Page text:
Polish the transport industry crown jewel
PORT UPGRADE: The modernization of the decrepit North Harbor in Manila, now a mere shadow of the crown jewel of the transport industry that it used to be, is long overdue.
The good news is that the waiting is about to end for the estimated one million inter-island passengers transiting annually through it and the many others, including cargo handlers and concessionaires, depending on port operations for their livelihood.
The Philippine Ports Authority is set to award by Oct. 15 the modernization contract to the winning bidder — the joint venture of Harbour Centre of the Romero family and Metro Pacific Investments Corp. led by its chairman Manuel V. Pangilinan.
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RIGOROUS TEST: Announced two weeks ago, the winning offer of the joint venture, the only qualified bidder, was P14.5 billion. The consortium passed the rigorous pre-qualification and bid process (which took two years) mandated by the PPA’s terms of reference.
The project will raise more than P6.8 billion in revenues for the PPA over 25 years regardless of the economic situation and lower port rates by 10-15 percent. More than 1,000 workers of North Harbor operators will be absorbed, and an additional 5,000 jobs generated.
Harbour Centre chief executive Michael Romero said port modernization would help revitalize economic activities in Manila and spur growth across the country without the government spending a single centavo.
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BENEFITS: The entry of MPIC — the local infrastructure holding company of First Pacific Co. Ltd. of Hong Kong — is expected to stir competition and put pressure on the rates being charged by the older players International Container Terminal Services Inc. and Asian Terminals Inc.
North Harbor could also become the only port with direct access to the North Luzon Expressway whose operation is now in the hands of MPIC under a separate contract. New road links with the NLEx could be opened to Letre, Malabon, leading to the port.
Modernization will include dredging the filth and silt around the port, and replacing the old piers with structures similar to the modern ports of Rotterdam, Singapore and Hong Kong. Modern cranes and bigger container depots will be able to handle more containers.
Port officials have noted that the dilapidated state of the piers and the corroded structures below could no longer support heavy loads.
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FIRST STAGE: Phase I of the project will be carried out over six years. The winning bidder will complete during the first year the crane rail for two LO-LO (Load on-Load off) berths at Terminal 1 and the concrete paving of container yards.
After the crane rail for the LO-LO berths is completed, the operator will bring in two shore cranes and support equipment.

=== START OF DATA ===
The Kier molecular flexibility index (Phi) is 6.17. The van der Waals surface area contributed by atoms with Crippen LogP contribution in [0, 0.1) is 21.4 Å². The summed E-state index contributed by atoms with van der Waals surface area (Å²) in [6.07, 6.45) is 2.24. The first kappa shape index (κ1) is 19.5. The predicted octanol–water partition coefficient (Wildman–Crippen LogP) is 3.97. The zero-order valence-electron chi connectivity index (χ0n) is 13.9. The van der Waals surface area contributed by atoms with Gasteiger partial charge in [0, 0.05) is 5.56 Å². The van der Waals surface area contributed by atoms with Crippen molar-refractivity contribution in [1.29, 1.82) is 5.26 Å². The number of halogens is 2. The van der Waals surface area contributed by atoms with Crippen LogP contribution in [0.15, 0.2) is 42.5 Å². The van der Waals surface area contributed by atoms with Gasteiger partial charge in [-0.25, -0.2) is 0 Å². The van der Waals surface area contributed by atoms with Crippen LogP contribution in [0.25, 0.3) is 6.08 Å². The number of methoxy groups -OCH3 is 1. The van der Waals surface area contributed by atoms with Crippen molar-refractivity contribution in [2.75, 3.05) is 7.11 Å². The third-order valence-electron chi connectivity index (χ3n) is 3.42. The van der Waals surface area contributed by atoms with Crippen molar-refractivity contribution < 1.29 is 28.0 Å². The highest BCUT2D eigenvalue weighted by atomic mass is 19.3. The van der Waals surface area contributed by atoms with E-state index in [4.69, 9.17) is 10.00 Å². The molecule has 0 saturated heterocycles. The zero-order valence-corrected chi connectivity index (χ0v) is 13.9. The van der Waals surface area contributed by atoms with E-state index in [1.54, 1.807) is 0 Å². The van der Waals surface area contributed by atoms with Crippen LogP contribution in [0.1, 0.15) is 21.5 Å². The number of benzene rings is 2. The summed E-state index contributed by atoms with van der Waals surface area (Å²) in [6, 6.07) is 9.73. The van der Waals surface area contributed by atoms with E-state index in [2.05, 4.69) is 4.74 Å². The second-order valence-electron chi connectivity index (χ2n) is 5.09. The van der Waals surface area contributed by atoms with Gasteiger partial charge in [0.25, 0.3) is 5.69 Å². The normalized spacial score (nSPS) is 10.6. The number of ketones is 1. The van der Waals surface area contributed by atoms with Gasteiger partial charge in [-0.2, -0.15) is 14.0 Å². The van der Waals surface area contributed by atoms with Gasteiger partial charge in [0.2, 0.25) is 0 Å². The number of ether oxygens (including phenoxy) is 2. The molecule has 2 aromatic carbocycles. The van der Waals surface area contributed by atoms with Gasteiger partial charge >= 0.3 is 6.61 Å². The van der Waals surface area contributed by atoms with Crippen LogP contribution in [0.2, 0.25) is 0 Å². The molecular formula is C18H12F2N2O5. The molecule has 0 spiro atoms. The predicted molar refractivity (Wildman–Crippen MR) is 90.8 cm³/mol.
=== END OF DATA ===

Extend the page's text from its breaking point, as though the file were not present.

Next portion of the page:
To be completed within three years of Phase 1 are such components as reclamation, construction of a passenger terminal, building of more LO-LO berths and RO-RO (Roll on-Roll off) berths, and the development of a P1-billion Information Technology system to streamline operations.
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PPA ROLE INTACT: The three years of Phase II will see the rise of Terminals 2 and 3 and the second passenger terminal.
Contrary to reports, the consortium will not be given a three-year grace period just to enable it to collect port dues, tariff and charges. As winning bidder, it will complete during the first three years of the contract a substantial amount of work.
The government will retain its sovereign power to levy tariff. In the 25-year contract period, the PPA/government will exercise its sovereign power and authority to levy port charges, such as usage fees and wharfage.
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SACOBIA ROW: At the north end of the NLEx, meanwhile, a boundary dispute threatens to stymie the development of Clark’s Next Frontier in the Sacobia hills in Mabalacat (Pampanga) and Bamban (Tarlac).
The towns are quarreling over quarry sites in the lahar-rich Sacobia river — not to mention the votes there — whose defining features have been altered by the erratic flow of volcanic debris from Mt. Pinatubo.
Usually, the middle of a river is the boundary between political entities on either bank. But the river’s path has panned out over a wide area, making delineation difficult.
To make matters worse, the Department of Environment and Natural Resources reportedly made a mistake in its mapping of the river area. And then, part of the land has turned out to be in the ancestral domain of balugas (aetas) recognized as exclusively theirs.
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SLOW DRAG: The town of Bamban filed way back in 2006 a petition that 3,325 hectares allegedly “landgrabbed’ be restored through amicable talks with Mabalacat authorities.
Mabalacat officials insisted that the land belonged to the town.
When long-winded negotiations failed, it was decided to ask the court to resolve the dispute. But at the rate the legal volleyball is being tossed around, the area might be overtaken by the next Pinatubo eruption without anybody getting to know who owns it.
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EXECUTIVE HAND: As an interested native and a frequent visitor of Clark and Sacobia, I strongly endorse a proposal that the matter be referred to President Gloria Arroyo for executive arbitration.
Ms Arroyo can be fair. Although she is Pampanga’s favorite daughter, the other parties in Tarlac are also Capampangan like their ancestors in the pre-Commonwealth Pampanga mega-province that was three times its present size.
With a Pampanga-Tarlac joint board resolution committing to respect the President’s decision, the matter could be resolved faster. Speed is important, because with her term ticking away, the development of Sacobia as Clark’s Next Frontier must take off soonest.